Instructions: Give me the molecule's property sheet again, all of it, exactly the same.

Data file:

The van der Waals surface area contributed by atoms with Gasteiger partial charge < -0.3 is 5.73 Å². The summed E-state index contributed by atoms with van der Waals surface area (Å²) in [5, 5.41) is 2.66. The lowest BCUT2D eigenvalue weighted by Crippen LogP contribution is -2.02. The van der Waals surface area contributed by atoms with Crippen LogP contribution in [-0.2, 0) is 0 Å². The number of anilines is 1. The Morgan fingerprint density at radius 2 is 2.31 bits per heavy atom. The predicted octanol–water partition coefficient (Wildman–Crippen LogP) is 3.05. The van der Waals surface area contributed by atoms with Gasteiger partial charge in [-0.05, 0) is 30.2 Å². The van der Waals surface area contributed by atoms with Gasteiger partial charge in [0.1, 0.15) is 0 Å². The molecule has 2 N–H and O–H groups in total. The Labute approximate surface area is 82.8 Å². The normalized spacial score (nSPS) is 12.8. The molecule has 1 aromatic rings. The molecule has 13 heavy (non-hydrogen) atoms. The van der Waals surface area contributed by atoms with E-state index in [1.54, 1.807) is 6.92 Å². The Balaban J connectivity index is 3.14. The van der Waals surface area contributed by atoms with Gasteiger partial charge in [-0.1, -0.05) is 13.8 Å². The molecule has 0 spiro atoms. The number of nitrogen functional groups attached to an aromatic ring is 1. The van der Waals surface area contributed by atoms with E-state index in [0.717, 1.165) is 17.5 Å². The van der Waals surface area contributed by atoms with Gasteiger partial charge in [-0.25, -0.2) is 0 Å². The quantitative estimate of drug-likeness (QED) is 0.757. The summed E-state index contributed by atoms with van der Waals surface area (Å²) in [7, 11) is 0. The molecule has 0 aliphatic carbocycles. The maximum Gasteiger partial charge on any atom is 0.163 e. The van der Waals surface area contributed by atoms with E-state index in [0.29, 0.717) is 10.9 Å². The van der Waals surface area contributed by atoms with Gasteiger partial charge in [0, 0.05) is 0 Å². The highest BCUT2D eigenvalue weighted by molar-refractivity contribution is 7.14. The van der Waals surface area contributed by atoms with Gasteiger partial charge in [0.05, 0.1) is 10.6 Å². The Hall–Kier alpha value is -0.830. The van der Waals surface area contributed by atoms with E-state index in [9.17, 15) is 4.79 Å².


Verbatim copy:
The van der Waals surface area contributed by atoms with Gasteiger partial charge < -0.3 is 5.73 Å². The summed E-state index contributed by atoms with van der Waals surface area (Å²) in [5, 5.41) is 2.66. The lowest BCUT2D eigenvalue weighted by Crippen LogP contribution is -2.02. The van der Waals surface area contributed by atoms with Crippen LogP contribution in [-0.2, 0) is 0 Å². The number of anilines is 1. The Morgan fingerprint density at radius 2 is 2.31 bits per heavy atom. The predicted octanol–water partition coefficient (Wildman–Crippen LogP) is 3.05. The van der Waals surface area contributed by atoms with Gasteiger partial charge in [-0.05, 0) is 30.2 Å². The van der Waals surface area contributed by atoms with Gasteiger partial charge in [0.1, 0.15) is 0 Å². The molecule has 2 N–H and O–H groups in total. The Labute approximate surface area is 82.8 Å². The normalized spacial score (nSPS) is 12.8. The molecule has 1 aromatic rings. The molecule has 13 heavy (non-hydrogen) atoms. The van der Waals surface area contributed by atoms with E-state index in [1.54, 1.807) is 6.92 Å². The Balaban J connectivity index is 3.14. The van der Waals surface area contributed by atoms with Gasteiger partial charge in [-0.1, -0.05) is 13.8 Å². The molecule has 0 spiro atoms. The number of nitrogen functional groups attached to an aromatic ring is 1. The van der Waals surface area contributed by atoms with E-state index in [0.717, 1.165) is 17.5 Å². The van der Waals surface area contributed by atoms with Gasteiger partial charge in [-0.25, -0.2) is 0 Å². The quantitative estimate of drug-likeness (QED) is 0.757. The summed E-state index contributed by atoms with van der Waals surface area (Å²) in [7, 11) is 0. The molecule has 0 aliphatic carbocycles. The maximum Gasteiger partial charge on any atom is 0.163 e. The van der Waals surface area contributed by atoms with E-state index in [0.29, 0.717) is 10.9 Å². The van der Waals surface area contributed by atoms with Gasteiger partial charge in [0, 0.05) is 0 Å². The highest BCUT2D eigenvalue weighted by molar-refractivity contribution is 7.14. The van der Waals surface area contributed by atoms with Gasteiger partial charge in [0.05, 0.1) is 10.6 Å². The Hall–Kier alpha value is -0.830. The van der Waals surface area contributed by atoms with E-state index in [9.17, 15) is 4.79 Å².